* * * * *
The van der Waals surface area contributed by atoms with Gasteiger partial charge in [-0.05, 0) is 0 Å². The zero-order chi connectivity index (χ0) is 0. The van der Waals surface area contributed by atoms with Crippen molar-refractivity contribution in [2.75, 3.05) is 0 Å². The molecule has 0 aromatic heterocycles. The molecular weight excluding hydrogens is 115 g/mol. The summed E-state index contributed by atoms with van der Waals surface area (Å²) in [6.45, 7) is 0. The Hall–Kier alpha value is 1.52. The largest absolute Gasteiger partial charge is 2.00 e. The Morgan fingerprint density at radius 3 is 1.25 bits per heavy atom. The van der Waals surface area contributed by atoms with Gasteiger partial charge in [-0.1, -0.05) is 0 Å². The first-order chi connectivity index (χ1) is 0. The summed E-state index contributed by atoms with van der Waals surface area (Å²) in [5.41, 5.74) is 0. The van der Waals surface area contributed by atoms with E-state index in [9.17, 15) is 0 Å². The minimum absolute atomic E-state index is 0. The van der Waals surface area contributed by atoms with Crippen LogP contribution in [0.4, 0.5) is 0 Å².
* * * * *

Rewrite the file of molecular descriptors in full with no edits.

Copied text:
The van der Waals surface area contributed by atoms with Gasteiger partial charge in [-0.05, 0) is 0 Å². The zero-order chi connectivity index (χ0) is 0. The van der Waals surface area contributed by atoms with Crippen molar-refractivity contribution in [2.75, 3.05) is 0 Å². The molecule has 0 aromatic heterocycles. The molecular weight excluding hydrogens is 115 g/mol. The summed E-state index contributed by atoms with van der Waals surface area (Å²) in [6.45, 7) is 0. The Hall–Kier alpha value is 1.52. The largest absolute Gasteiger partial charge is 2.00 e. The Morgan fingerprint density at radius 3 is 1.25 bits per heavy atom. The van der Waals surface area contributed by atoms with Gasteiger partial charge in [-0.1, -0.05) is 0 Å². The first-order chi connectivity index (χ1) is 0. The summed E-state index contributed by atoms with van der Waals surface area (Å²) in [5.41, 5.74) is 0. The van der Waals surface area contributed by atoms with E-state index in [9.17, 15) is 0 Å². The minimum absolute atomic E-state index is 0. The van der Waals surface area contributed by atoms with Crippen LogP contribution in [0.4, 0.5) is 0 Å².